now for discussion, i was fascinated with a topic Oshii broaches which i have found myself and my friends discussing time and again. in fact perhaps, this is a cliche by now, but i think it worth bringing up. how much of our enjoyment of gaming relies on the futility we feel in our own lives?

i am not talking about the 40 year old in his mother's basement and the stereotypes associated with such a fictional person. more to the point is, in an advanced industrial or post-industrial world, with an economy lopsided in its average wealth distribution between a small minority at the top and a large one at the bottom, how much of gaming for us is a release? a release, i mean, from the lack of upward mobility, new places to explore (even if only new to us), a sense of disjunction from our own work in real life, and our desires to create, to become, and to be seen?

is this perhaps a viable explanatory theory for hardcore gamers, griefers, sandboxers, and crafters? do you feel your own inability to afford or have time to create things in the world leaves you looking for such opportunities elsewhere, as in gaming?

i know this is true for me. i have several interests, sadly they all require money, space, and time that i do not have. let's be honest, blacksmithing in real life, boat building in real life, and doing so ingame are two very different things, even if you could spend the same amount of time on them. resources cannot simply be mined out of a node in your next door neighbor's front yard, nor would they appreciate you skilling up on their backyard shade trees.

we are a generation limited by resources, time, money, and space (or land if you prefer) constraints like no other generation in our Western countries have ever seen.

there is no more frontier, you can't simply go walking into the local national forest and plop down the house you've crafted at the local crafting station. and speaking of money, especially in this economy, grinding on your neighborhood pets to level up and get vendor trash to sell isn't going to work either. 

but this is not true of virtual worlds. and this will continue to be part of our underlying struggle with them over the next few decades.

so perhaps we turn to alternate forms of creativity to give ourselves room to express and make.

it is in this that i appreciated Oshii's examination of life and game worlds the most. he attacks economic stabilization it seems, for fear we will al crawl into a virtual world. i would argue that it is the economic destabilizaation, the shifting of the majority of income and resources to an ever smaller portion of the population is what breeds stagnation.

can you imagine what you would create if you had just the minimal time, space and resources to do so? nothing big or expensive, but the basics to pursue your interests? see i believe that work, in its various forms, is inherently good for us and that even when we hate its abuses the most, we still know that we need it. and not just to feed ourselves. we all desire, i believe, to make, to create, to give and to receive, in kind, for our efforts.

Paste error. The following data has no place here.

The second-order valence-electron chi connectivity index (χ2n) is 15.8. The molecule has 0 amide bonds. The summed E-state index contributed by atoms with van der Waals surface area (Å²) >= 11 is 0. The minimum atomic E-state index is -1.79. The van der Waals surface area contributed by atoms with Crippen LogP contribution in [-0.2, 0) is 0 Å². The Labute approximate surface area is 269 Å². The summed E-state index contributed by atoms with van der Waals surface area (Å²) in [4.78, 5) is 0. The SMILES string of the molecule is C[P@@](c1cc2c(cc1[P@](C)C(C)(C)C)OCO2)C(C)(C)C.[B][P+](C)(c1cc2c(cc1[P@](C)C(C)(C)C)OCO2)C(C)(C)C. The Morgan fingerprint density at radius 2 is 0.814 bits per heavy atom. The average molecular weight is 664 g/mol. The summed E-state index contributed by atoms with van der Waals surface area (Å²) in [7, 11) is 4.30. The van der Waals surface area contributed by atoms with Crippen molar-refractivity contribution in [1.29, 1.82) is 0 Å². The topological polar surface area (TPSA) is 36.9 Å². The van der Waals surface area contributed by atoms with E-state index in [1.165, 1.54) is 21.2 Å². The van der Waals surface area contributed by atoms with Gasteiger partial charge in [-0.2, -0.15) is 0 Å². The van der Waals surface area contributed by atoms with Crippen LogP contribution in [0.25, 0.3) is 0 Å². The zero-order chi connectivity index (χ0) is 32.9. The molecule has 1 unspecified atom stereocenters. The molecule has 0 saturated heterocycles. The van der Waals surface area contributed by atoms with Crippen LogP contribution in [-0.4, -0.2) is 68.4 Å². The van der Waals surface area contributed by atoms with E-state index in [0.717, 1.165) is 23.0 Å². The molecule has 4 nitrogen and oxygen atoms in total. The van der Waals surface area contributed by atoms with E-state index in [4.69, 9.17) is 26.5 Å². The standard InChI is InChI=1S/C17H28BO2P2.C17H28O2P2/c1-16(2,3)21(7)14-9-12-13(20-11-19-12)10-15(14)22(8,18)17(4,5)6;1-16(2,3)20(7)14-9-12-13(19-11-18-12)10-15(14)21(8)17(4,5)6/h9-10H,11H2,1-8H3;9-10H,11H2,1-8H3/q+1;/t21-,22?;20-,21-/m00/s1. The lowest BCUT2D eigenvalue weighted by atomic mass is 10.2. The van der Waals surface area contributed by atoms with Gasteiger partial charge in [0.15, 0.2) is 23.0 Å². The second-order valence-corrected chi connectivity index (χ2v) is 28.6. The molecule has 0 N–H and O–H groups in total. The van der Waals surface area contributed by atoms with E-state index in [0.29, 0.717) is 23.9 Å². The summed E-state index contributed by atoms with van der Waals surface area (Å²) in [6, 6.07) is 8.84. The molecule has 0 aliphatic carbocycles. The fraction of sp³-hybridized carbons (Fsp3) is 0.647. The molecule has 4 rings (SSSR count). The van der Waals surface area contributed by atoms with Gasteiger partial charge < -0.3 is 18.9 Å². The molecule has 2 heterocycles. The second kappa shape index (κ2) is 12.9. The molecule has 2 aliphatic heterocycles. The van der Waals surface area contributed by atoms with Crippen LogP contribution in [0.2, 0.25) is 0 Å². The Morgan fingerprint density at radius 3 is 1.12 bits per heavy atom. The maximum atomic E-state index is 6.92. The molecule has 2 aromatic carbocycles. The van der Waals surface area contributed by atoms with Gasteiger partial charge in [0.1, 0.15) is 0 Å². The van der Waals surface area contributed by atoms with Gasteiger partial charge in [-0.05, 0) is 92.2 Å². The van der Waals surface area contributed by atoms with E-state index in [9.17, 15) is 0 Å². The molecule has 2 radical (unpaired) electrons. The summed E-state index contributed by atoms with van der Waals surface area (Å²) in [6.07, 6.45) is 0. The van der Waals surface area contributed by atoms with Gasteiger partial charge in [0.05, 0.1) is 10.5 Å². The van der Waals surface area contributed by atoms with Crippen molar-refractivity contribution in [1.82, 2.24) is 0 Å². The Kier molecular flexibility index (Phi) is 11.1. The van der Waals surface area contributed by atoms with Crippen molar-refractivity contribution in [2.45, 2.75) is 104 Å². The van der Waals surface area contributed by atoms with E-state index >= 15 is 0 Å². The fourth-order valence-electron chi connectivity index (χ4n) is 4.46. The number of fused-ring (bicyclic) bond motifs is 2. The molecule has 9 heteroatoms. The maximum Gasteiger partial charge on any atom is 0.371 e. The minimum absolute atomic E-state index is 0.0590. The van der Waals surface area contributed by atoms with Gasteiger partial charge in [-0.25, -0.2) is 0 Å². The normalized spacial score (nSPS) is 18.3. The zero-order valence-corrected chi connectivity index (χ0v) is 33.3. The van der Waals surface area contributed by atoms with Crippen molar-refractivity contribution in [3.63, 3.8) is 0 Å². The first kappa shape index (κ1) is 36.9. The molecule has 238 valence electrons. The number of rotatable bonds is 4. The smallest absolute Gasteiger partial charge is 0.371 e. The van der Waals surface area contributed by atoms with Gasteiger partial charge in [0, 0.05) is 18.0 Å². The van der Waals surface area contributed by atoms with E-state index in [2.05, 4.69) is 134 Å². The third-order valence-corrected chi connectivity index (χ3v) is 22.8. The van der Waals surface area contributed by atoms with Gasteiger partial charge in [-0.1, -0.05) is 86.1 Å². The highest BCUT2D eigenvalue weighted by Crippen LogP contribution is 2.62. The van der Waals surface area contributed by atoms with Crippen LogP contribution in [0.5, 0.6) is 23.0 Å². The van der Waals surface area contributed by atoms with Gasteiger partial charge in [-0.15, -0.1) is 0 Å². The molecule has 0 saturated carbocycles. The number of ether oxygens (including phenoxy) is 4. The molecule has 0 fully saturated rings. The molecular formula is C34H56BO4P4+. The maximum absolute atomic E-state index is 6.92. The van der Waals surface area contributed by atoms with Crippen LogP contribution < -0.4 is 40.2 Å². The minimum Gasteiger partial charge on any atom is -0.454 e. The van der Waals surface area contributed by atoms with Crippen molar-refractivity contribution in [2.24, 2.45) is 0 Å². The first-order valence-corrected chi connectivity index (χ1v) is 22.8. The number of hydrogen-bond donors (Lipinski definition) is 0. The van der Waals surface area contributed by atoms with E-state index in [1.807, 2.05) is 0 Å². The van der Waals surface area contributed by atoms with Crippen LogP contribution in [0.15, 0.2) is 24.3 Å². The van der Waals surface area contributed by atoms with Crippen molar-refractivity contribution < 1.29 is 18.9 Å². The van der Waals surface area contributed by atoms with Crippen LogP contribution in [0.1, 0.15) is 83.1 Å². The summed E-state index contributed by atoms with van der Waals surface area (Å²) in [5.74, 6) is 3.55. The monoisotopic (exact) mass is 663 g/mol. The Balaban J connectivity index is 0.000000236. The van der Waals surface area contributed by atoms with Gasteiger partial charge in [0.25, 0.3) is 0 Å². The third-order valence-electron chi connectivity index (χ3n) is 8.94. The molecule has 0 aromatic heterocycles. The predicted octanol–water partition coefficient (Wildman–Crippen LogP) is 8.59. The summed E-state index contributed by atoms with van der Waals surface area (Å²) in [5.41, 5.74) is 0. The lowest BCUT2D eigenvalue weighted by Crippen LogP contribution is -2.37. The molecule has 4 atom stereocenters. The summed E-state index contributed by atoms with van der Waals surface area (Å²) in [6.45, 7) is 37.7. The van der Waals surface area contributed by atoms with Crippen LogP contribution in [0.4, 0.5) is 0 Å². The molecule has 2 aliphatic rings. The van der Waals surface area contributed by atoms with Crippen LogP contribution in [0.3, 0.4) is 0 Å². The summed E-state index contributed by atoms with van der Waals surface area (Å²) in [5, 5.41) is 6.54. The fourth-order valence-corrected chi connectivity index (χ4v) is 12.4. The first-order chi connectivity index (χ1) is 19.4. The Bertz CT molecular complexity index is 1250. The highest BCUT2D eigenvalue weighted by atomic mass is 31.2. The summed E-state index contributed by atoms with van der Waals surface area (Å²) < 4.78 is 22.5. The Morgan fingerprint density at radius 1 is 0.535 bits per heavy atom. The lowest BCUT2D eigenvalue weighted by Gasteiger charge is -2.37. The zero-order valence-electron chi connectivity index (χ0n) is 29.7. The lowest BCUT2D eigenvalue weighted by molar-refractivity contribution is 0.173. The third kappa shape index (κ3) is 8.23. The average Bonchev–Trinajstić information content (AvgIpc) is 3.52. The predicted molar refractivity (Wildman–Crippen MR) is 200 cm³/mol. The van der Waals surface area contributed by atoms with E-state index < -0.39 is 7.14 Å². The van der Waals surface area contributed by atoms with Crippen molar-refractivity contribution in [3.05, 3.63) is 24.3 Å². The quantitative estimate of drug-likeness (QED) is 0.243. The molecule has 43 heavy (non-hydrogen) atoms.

how is this reflected in your choices of games and game mechanics?

what things *would* you create? what work would you do, given the time, space, and resources?

would this affect your gaming at all do you think? or do you have such working and creative fulfillment in your life that you can't relate to those who do find such satisfaction ingame?

looking forward to hearing your responses.

introductions

Posted by aspekx Thursday September 8 2011 at 3:04PM
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well, i've never been very successful with blogs and blogging. but i do tend to spend quite a bit of time thinking about games, gaming, and gamers. in short: metagaming.

this is not theorycrafting. while i highly respect those capable of such pursuits my interests lie primarily in the social, psychological, and at times even purely scientific research that pertains to gaming. sometimes this is in obvious, straightforward ways. yet other times my thoughts become quirky as i stray a bit and wander into anthropology, physics, and paleontology.

if this kind of introspection interests you, if you find yourself wondering whether game races afffect players or players affect game races; or if you wonder what quantum psychology and hilbert vectors might have to do with the future of gaming; than this blog is for you.

i invite all sorts of comments and questions and critiques and challenges. this is movement and that means there is thinking and possibility. as my adoptive kentucky mother used to say: " a rut is just a grave with the ends knocked out," ie., if something is not changing its not living.

so let's see what happens.